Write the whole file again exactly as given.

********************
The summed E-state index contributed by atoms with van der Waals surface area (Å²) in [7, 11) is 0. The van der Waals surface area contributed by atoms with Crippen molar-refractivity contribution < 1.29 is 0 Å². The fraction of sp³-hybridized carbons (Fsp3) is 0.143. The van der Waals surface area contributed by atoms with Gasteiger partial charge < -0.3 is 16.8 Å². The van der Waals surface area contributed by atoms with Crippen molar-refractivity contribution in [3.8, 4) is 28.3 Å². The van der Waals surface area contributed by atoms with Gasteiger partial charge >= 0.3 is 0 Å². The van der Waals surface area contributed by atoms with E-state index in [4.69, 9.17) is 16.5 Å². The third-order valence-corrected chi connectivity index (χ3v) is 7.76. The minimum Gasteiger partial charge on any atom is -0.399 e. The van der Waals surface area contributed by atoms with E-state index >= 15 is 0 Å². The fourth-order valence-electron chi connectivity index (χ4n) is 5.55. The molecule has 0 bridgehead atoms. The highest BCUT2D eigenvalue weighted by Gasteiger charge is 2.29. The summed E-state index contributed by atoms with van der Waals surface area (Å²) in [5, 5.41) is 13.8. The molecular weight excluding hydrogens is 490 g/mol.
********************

The summed E-state index contributed by atoms with van der Waals surface area (Å²) in [7, 11) is 0. The van der Waals surface area contributed by atoms with Crippen molar-refractivity contribution < 1.29 is 0 Å². The fraction of sp³-hybridized carbons (Fsp3) is 0.143. The van der Waals surface area contributed by atoms with Gasteiger partial charge < -0.3 is 16.8 Å². The van der Waals surface area contributed by atoms with Crippen molar-refractivity contribution in [3.8, 4) is 28.3 Å². The van der Waals surface area contributed by atoms with Gasteiger partial charge >= 0.3 is 0 Å². The van der Waals surface area contributed by atoms with E-state index in [4.69, 9.17) is 16.5 Å². The third-order valence-corrected chi connectivity index (χ3v) is 7.76. The minimum Gasteiger partial charge on any atom is -0.399 e. The van der Waals surface area contributed by atoms with E-state index >= 15 is 0 Å². The fourth-order valence-electron chi connectivity index (χ4n) is 5.55. The molecule has 0 bridgehead atoms. The highest BCUT2D eigenvalue weighted by Gasteiger charge is 2.29. The summed E-state index contributed by atoms with van der Waals surface area (Å²) in [5, 5.41) is 13.8. The molecular weight excluding hydrogens is 490 g/mol.